The Solution for Building Remote Culture

Just as the challenges of cultivating culture are essentially the same in remote and in-office settings, so are the solutions. In the virtual workplace, you just need more of them. And in my opinion, the swiss army knife of all cultural woes is communication. Whether in the office or out, I’ve found that effective communication is the best way to overcome disputes and inspire connections. And when it becomes an essential element of a company’s culture, effective communication will prevent most disputes from ever happening in the first place.

So, at BELAY, we’re happy when we overcommunicate. For us, too much information is just the right amount. And a recent survey of remote workers seems to confirm our experiences. Of the 1,200 plus remote workers polled, 69% said that communication with their employers was lacking. And 55% said their bosses communicated almost exclusively by e-mail. The world may be changing rapidly, but we’re still human. We want to connect in ways that are more personal than via text on a screen. And ironically, modern technology is now working to facilitate that.


Tech to the Rescue

Today, there are literally hundreds of websites, platforms, and applications designed to help remote teams connect and collaborate. But of the many forms these tools take, I feel that the most essential for cultivating a remote culture is video conferencing. The ability to chat face-to-face with another person from anywhere on Earth was the stuff of science fiction not long ago. Today, it’s so ubiquitous in both our personal and professional lives that we sometimes take it for granted. Don’t. Whether you have a 100% remote workforce, a blended workforce, or you simply allow your in-house employees to work from home occasionally, video conferencing is indispensable. Encourage your employees to use video chat whenever possible, even when the phone might seem easier. Yes, that means you’ll have to do your hair and get out of your pajamas, but the power of face-to-face interaction cannot be overstated.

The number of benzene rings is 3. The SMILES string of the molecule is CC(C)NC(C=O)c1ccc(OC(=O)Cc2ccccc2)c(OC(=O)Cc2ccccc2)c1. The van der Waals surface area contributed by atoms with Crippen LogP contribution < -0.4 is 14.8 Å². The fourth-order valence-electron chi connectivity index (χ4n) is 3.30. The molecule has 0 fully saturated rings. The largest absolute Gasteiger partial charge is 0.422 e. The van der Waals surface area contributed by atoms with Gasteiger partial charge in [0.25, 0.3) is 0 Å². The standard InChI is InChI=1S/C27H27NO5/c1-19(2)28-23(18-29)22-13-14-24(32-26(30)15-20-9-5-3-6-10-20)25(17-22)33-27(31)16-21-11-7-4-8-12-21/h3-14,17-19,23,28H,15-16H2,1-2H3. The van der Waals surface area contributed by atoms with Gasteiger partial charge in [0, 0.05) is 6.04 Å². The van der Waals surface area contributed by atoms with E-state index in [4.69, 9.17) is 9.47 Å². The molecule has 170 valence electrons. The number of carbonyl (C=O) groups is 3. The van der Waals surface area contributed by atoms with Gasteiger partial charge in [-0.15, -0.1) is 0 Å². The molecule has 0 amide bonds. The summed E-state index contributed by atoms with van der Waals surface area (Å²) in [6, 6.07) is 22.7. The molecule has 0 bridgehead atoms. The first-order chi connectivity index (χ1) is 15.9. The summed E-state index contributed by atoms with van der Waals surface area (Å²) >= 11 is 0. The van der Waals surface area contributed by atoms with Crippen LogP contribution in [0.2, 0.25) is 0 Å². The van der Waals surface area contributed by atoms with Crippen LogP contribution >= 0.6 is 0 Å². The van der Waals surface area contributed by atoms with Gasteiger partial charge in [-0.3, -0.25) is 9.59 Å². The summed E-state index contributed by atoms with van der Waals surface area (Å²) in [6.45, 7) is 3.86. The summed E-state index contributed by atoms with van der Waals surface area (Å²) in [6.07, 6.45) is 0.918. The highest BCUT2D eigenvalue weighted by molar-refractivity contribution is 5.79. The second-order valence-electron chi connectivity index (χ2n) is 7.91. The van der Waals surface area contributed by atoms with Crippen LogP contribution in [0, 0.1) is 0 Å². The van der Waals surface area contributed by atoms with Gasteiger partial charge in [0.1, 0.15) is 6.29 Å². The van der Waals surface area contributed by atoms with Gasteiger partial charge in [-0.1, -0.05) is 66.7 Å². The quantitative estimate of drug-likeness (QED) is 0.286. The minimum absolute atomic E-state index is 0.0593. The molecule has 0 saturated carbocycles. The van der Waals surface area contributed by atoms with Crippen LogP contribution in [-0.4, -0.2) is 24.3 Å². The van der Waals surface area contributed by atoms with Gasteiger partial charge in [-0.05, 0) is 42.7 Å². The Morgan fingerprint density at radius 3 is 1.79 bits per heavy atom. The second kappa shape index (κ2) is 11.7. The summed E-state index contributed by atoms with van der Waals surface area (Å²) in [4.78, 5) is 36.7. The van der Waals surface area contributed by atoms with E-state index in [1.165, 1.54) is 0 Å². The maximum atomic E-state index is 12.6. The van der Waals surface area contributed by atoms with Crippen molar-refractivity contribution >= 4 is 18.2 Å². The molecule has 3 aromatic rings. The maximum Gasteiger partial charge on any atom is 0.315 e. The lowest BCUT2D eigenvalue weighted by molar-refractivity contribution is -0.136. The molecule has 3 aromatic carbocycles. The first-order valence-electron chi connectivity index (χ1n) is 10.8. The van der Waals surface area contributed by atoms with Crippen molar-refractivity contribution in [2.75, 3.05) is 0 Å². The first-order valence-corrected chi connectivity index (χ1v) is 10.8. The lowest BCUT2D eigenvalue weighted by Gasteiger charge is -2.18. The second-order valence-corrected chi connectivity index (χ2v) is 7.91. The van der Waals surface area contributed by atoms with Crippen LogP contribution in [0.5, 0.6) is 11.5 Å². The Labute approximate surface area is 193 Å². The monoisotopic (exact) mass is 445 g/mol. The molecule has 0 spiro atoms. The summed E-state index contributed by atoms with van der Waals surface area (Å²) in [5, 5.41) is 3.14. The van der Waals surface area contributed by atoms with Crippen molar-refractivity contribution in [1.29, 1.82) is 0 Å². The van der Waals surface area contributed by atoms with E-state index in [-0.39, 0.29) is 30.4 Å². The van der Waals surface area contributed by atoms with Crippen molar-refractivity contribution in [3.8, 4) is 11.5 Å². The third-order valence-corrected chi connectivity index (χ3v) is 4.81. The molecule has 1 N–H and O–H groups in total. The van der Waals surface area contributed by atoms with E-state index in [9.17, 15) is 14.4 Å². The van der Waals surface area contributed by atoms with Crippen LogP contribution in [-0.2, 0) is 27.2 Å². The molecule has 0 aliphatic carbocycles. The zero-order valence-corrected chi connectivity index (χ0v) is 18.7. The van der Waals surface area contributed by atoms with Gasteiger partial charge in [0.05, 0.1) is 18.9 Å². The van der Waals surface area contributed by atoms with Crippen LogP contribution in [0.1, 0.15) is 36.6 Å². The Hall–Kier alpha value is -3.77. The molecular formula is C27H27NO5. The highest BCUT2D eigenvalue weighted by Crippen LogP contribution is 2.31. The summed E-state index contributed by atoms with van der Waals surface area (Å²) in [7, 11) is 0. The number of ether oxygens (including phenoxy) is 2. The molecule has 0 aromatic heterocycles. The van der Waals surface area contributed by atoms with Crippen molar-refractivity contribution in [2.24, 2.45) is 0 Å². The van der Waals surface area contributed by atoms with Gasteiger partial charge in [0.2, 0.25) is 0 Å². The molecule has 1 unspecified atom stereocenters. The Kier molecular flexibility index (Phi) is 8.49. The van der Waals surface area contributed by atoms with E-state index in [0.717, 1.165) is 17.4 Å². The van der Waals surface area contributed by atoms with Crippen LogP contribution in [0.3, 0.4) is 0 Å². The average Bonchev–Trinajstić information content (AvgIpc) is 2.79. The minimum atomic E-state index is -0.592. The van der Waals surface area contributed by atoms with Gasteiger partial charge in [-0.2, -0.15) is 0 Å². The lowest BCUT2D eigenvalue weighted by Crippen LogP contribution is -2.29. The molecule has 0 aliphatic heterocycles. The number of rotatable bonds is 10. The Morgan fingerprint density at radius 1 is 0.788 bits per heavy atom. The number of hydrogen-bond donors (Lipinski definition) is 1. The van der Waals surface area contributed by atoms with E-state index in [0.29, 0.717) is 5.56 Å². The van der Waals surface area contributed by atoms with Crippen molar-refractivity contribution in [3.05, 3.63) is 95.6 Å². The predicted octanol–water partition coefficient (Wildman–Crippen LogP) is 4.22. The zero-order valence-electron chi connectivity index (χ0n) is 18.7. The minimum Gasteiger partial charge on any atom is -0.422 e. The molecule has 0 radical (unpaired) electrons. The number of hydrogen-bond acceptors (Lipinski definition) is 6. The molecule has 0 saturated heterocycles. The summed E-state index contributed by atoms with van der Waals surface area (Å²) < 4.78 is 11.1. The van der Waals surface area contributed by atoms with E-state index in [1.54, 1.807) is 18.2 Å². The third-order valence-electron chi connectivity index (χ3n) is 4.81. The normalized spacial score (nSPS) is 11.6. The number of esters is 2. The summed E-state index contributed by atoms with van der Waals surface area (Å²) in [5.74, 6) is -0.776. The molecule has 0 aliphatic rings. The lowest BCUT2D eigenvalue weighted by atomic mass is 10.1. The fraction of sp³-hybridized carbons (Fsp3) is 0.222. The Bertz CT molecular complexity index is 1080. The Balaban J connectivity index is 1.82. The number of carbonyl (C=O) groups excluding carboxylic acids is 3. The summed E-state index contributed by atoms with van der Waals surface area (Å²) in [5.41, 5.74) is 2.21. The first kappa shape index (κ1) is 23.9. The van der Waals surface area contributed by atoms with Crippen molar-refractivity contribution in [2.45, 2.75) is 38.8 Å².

At BELAY, we even use video conferencing as a social tool. We’ve started doing “virtual happy hours” from time to time, in which our employees get together on Zoom just to hang out and unwind after a long week (and yes, adult beverages are usually involved). As a busy, stressed-out entrepreneur, that idea might sound silly at first blush. But commradery is invaluable to a team’s performance. So, use today’s wealth of high-tech collaboration tools to your advantage. Your culture will thank you for it.


Conclusion: Formulate, Advocate, and Execute  

There are three key steps in the process of cultivating culture — formulate, advocate, and execute. Formulating consists of carefully considering what you want your business to be. This is where you sit down and agonize over your manifesto on company culture. Advocating consists of getting on your soapbox as often as possible to promote the culture you formulated in step one. Finally, execution is where you will your culture into existence by being its most faithful adherent. These steps are the same for both remote and traditional workplaces.  

In the virtual setting, however, leaders will need to be all the more dogged in making them happen. But if our success at BELAY says anything, it’s that a robust company culture can overcome any amount of distance.